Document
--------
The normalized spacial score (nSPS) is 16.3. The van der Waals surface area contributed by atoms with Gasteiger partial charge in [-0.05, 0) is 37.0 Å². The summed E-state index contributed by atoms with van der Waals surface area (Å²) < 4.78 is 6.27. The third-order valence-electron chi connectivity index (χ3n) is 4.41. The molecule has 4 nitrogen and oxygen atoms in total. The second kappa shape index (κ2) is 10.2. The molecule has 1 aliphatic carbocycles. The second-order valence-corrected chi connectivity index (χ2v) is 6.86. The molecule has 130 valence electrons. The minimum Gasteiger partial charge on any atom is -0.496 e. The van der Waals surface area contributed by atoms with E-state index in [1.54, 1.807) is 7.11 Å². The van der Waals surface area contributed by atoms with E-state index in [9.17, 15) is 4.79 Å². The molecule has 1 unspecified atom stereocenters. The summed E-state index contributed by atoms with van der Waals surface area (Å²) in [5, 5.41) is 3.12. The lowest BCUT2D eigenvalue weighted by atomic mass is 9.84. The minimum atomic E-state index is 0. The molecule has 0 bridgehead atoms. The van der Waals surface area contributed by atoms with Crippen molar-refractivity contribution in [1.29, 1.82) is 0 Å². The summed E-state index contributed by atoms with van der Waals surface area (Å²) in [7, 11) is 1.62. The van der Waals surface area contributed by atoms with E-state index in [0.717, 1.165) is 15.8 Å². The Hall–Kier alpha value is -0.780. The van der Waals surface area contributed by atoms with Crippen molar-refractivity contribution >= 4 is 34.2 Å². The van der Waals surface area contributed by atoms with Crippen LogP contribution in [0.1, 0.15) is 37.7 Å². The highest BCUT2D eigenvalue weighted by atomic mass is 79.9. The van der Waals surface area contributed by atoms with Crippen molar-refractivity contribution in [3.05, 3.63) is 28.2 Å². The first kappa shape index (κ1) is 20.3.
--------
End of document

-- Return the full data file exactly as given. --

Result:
The normalized spacial score (nSPS) is 16.3. The van der Waals surface area contributed by atoms with Gasteiger partial charge in [-0.05, 0) is 37.0 Å². The summed E-state index contributed by atoms with van der Waals surface area (Å²) < 4.78 is 6.27. The third-order valence-electron chi connectivity index (χ3n) is 4.41. The molecule has 4 nitrogen and oxygen atoms in total. The second kappa shape index (κ2) is 10.2. The molecule has 1 aliphatic carbocycles. The second-order valence-corrected chi connectivity index (χ2v) is 6.86. The molecule has 130 valence electrons. The minimum Gasteiger partial charge on any atom is -0.496 e. The van der Waals surface area contributed by atoms with E-state index in [1.54, 1.807) is 7.11 Å². The van der Waals surface area contributed by atoms with E-state index in [9.17, 15) is 4.79 Å². The molecule has 1 unspecified atom stereocenters. The summed E-state index contributed by atoms with van der Waals surface area (Å²) in [5, 5.41) is 3.12. The lowest BCUT2D eigenvalue weighted by atomic mass is 9.84. The minimum atomic E-state index is 0. The molecule has 0 bridgehead atoms. The van der Waals surface area contributed by atoms with Crippen molar-refractivity contribution in [1.29, 1.82) is 0 Å². The summed E-state index contributed by atoms with van der Waals surface area (Å²) in [7, 11) is 1.62. The van der Waals surface area contributed by atoms with E-state index in [0.717, 1.165) is 15.8 Å². The Hall–Kier alpha value is -0.780. The van der Waals surface area contributed by atoms with Crippen molar-refractivity contribution >= 4 is 34.2 Å². The van der Waals surface area contributed by atoms with Crippen LogP contribution in [0.1, 0.15) is 37.7 Å². The highest BCUT2D eigenvalue weighted by atomic mass is 79.9. The van der Waals surface area contributed by atoms with Crippen molar-refractivity contribution in [3.05, 3.63) is 28.2 Å². The first kappa shape index (κ1) is 20.3.